I can’t believe it’s this time of year already! Where did 2016 go?? This past year has been wracked with huge changes in my life. All hell broke loose December 31, 2015, and it’s been a wild ride ever since– spiritually, emotionally, and financially. However, the wild ride appears to be calming down now, life smoothing over with regular routine, new opportunities, and a new-found sense of stability. The transitions involved have included acceptance, transformation, and new connections. As I slide into the end of October, into the end of this year, I’m warmed and comforted by another celebration of Samhain at our house.
Five things that highlight this holiday for me include, but are not limited to:
- Hot Apple Cider ~ Every Samhain for the past 20+ years, I’ve drug out my huge (HUGE) silver canning kettle and set it on the back of the stove to slowly heat the Drink of the Evening. My recipe —
5-7 large jugs of applejuice
8-10 bags of peach tea
a handful of cinnamon sticks
and a large metal tea ball filled
with whole cloves and allspice
You can leave a shaker of nutmeg sit on the counter & anyone who wants to add a dash of this spice to their mug of apple cider can do so.
If you don’t like this cider full force, you can dilute it some with water to suit your own taste.
Let’s take a look at the ingredients we just used from a magickal perspective:
Nutmeg— one of the most popular uses for nutmeg is to assure fidelity. It’s also used for spells centered around luck, money, and health.
Cinnamon— spirituality, success, healing, power, psychic powers, lust, protection, love
Allspice— money, luck, healing
Cloves— protection, exorcism, love, money
Apple— love, healing, garden magic, immortality
2. Autumn leaves & flowers ~ There is nothing more beautiful than a tree caught in its seasonal death throes. It puts a new spin and realization on the idea of death and rebirth for me; the idea of shedding oneself of all the outward trappings of ego, vanity, and expectation; the idea of natural beauty that comes with age and experience, and a miraculous rebirth, whether physically or spiritually.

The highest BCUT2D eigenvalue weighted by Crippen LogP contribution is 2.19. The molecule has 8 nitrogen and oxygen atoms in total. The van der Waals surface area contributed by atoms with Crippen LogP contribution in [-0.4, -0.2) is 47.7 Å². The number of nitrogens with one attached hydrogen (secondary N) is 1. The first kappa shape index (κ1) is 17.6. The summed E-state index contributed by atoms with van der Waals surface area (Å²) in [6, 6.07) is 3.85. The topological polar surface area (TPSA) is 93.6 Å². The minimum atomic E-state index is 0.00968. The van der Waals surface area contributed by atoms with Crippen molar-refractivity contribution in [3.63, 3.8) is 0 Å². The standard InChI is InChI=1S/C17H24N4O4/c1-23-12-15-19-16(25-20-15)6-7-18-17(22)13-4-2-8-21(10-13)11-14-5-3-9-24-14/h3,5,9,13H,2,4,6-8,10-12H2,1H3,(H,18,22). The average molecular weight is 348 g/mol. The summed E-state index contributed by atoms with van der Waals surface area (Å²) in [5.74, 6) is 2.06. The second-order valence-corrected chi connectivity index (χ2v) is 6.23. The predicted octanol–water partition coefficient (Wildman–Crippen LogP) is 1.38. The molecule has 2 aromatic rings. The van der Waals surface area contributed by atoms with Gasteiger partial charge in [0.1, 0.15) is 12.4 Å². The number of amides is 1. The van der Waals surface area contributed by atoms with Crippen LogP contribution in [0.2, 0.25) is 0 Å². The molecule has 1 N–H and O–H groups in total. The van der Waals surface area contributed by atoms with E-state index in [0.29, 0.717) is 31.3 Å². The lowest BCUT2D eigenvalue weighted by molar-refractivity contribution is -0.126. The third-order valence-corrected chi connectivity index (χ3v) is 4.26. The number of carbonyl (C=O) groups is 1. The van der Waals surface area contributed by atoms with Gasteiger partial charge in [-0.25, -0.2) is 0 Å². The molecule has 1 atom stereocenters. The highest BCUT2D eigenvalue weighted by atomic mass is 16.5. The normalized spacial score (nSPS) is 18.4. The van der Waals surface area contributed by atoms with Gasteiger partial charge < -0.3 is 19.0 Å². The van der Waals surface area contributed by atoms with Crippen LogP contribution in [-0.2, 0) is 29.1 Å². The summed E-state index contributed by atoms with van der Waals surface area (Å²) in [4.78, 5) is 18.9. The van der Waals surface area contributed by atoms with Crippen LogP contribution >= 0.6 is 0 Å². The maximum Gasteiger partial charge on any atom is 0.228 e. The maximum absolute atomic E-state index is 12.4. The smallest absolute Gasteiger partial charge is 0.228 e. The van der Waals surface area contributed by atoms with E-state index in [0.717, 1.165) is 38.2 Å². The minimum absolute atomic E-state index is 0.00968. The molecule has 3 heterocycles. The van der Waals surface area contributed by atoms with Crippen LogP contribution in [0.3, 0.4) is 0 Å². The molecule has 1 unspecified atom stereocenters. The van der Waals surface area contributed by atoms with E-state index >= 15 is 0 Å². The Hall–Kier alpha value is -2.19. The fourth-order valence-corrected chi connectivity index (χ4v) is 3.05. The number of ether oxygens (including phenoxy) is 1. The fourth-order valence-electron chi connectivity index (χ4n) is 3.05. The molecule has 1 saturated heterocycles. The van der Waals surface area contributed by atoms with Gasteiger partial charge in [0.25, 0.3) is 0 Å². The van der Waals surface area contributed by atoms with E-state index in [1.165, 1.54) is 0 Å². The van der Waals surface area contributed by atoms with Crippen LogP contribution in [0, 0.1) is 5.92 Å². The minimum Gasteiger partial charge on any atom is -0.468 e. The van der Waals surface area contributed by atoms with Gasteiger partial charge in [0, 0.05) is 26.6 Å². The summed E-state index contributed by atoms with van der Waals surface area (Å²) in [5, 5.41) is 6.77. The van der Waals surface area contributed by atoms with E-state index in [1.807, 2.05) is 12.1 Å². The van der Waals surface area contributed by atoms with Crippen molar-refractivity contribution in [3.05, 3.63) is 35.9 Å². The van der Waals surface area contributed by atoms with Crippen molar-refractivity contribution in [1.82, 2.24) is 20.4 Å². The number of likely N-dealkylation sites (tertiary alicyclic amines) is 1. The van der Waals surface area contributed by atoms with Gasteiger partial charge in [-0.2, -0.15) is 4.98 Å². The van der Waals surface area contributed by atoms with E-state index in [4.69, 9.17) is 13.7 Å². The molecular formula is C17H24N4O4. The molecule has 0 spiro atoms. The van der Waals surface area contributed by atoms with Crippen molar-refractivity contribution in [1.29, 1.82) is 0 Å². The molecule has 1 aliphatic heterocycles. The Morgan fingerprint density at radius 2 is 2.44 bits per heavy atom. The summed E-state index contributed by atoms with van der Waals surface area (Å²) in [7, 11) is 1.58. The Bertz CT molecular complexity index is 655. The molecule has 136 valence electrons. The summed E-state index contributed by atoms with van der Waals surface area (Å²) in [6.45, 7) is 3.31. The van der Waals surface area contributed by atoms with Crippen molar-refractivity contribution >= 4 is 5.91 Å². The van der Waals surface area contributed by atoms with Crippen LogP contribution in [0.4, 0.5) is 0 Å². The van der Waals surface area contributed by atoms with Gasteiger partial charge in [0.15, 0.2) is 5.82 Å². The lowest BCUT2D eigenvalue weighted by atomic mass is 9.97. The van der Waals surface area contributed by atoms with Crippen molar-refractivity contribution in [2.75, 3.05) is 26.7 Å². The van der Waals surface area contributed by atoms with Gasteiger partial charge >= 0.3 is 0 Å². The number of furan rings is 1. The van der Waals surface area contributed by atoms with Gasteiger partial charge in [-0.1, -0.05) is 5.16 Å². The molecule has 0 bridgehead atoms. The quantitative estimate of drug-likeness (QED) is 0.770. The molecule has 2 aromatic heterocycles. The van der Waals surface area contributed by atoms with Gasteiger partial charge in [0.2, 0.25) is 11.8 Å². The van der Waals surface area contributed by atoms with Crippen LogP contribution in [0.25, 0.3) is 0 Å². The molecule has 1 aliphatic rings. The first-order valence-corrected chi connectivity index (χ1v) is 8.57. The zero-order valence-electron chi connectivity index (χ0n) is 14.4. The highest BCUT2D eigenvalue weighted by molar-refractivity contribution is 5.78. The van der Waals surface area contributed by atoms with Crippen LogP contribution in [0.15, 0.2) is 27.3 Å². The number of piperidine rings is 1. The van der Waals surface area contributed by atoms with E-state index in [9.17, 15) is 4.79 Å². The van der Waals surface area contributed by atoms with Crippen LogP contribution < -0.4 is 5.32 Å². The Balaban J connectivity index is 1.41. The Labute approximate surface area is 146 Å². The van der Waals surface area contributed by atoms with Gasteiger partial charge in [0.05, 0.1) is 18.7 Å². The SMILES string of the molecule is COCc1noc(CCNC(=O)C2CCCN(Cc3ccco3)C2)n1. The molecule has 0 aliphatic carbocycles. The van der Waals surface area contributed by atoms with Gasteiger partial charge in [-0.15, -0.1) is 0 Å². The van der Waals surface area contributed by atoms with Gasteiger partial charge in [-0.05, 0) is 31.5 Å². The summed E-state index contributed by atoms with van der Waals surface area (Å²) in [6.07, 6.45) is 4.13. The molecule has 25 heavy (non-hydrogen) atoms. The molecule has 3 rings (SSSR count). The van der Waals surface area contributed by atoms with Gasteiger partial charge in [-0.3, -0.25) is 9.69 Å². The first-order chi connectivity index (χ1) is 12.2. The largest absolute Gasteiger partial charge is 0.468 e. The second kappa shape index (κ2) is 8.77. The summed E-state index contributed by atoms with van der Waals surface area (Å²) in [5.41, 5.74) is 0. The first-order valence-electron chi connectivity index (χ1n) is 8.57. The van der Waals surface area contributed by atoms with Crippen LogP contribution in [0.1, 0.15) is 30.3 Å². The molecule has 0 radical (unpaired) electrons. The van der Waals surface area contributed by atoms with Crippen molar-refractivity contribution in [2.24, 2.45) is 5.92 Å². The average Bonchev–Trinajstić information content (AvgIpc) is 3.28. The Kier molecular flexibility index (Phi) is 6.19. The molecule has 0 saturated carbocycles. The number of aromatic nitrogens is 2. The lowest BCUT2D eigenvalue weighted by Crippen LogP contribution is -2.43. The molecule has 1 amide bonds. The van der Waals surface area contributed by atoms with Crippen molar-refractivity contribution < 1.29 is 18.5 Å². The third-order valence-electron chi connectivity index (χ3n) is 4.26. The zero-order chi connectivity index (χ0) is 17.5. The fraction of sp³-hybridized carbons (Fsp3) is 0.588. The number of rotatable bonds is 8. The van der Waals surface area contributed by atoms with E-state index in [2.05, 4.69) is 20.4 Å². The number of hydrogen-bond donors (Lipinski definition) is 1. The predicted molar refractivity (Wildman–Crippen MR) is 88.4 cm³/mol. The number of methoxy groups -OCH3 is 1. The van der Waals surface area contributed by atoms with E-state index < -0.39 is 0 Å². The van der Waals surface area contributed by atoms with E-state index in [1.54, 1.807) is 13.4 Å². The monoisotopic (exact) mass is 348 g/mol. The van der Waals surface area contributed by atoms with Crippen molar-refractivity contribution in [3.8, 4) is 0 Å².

3. The Ancestors ~ As I’ve gotten older and time has marched mercilessly on, all through the past few decades, I’ve watched the Older Generation of my family die off. First, the “Greats” (and these are people I actually knew, whom I remember)…great-grandparents and aunts: Alpha, Tracy, Gma Smith, Gpa Smith, Lizzie. And I still watch, even now, as the passing generations move up, ever closer to me and my generation…my grandmother, Darlene, Jim (my father). And then there are those that died tragically, before they had time to get old…Joe, John Patrick, Norman. It’s with a sense of awe and wonder, a sense of growing knowledge and acceptance, that I’m beginning to understand the real meaning behind the “Wheel of the Year” and its natural progression.
4. Spices ~ allspice, cloves, cinnamon, nutmeg…They say that your olfactory sense, your sense of smell, can snap a memory into your brain faster than almost anything else, so closely are certain scents associated for us. And this is true of the traditional smells of autumn at our house. I can visualize Grma’s teapot, particular cups, favorite old trees adorned in autumn leaves, pets (both present and past) who laid at our feet around the kitchen table, puddles of glowy golden light from lamps on a wet and cold drooling autumn day…I could go on and on. These smells, as pleasant as they are in themselves, hold all kinds of memories for me.
5. Chili ~ Every year, for 20+ years now, I drag out my Great-Big-Red-Cooking-Pot and make a walloping batch of homemade chili. You can tell the prosperous years from the lean years by my chili…on prosperous years, it will contain more meat. This is another one of those scents that also connect closely with Samhain at our house, it’s a family tradition. I usually start the chili early in the morning and let it sit and simmer on low all day, giving the flavors time to blend deliciously together.
So, what are the things that bring this holiday, and this time of year home to you? What are your family traditions and memories? How does Samhain touch you?